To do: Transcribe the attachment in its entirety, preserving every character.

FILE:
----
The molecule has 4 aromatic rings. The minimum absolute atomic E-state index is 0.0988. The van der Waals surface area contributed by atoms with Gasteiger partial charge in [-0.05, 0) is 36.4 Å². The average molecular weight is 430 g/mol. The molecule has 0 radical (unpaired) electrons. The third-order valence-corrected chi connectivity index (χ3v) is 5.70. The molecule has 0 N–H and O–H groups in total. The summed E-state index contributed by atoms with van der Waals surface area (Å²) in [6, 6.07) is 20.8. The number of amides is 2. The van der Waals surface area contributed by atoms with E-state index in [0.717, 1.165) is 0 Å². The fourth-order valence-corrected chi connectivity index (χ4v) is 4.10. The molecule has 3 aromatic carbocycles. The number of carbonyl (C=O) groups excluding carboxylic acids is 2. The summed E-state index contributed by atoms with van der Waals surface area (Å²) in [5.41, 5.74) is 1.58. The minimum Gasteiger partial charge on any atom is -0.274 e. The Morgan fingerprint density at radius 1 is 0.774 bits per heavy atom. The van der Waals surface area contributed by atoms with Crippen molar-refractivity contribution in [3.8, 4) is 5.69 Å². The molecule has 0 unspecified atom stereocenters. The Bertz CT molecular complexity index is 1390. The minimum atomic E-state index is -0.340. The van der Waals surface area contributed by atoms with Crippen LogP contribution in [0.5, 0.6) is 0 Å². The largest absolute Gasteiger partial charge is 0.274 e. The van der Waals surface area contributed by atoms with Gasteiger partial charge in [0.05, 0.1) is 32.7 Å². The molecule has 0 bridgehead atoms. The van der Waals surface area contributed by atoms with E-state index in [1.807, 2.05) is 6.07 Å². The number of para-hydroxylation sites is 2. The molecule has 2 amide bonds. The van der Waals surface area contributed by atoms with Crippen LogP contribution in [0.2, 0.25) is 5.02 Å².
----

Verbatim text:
The molecule has 4 aromatic rings. The minimum absolute atomic E-state index is 0.0988. The van der Waals surface area contributed by atoms with Gasteiger partial charge in [-0.05, 0) is 36.4 Å². The average molecular weight is 430 g/mol. The molecule has 0 radical (unpaired) electrons. The third-order valence-corrected chi connectivity index (χ3v) is 5.70. The molecule has 0 N–H and O–H groups in total. The summed E-state index contributed by atoms with van der Waals surface area (Å²) in [6, 6.07) is 20.8. The number of amides is 2. The van der Waals surface area contributed by atoms with E-state index in [0.717, 1.165) is 0 Å². The fourth-order valence-corrected chi connectivity index (χ4v) is 4.10. The molecule has 3 aromatic carbocycles. The number of carbonyl (C=O) groups excluding carboxylic acids is 2. The summed E-state index contributed by atoms with van der Waals surface area (Å²) in [5.41, 5.74) is 1.58. The minimum Gasteiger partial charge on any atom is -0.274 e. The Morgan fingerprint density at radius 1 is 0.774 bits per heavy atom. The van der Waals surface area contributed by atoms with Crippen molar-refractivity contribution in [3.8, 4) is 5.69 Å². The molecule has 0 unspecified atom stereocenters. The Bertz CT molecular complexity index is 1390. The minimum atomic E-state index is -0.340. The van der Waals surface area contributed by atoms with Crippen LogP contribution in [0.5, 0.6) is 0 Å². The largest absolute Gasteiger partial charge is 0.274 e. The van der Waals surface area contributed by atoms with Gasteiger partial charge in [0.05, 0.1) is 32.7 Å². The molecule has 0 bridgehead atoms. The van der Waals surface area contributed by atoms with E-state index in [1.807, 2.05) is 6.07 Å². The number of para-hydroxylation sites is 2. The molecule has 2 amide bonds. The van der Waals surface area contributed by atoms with Crippen LogP contribution in [0.2, 0.25) is 5.02 Å².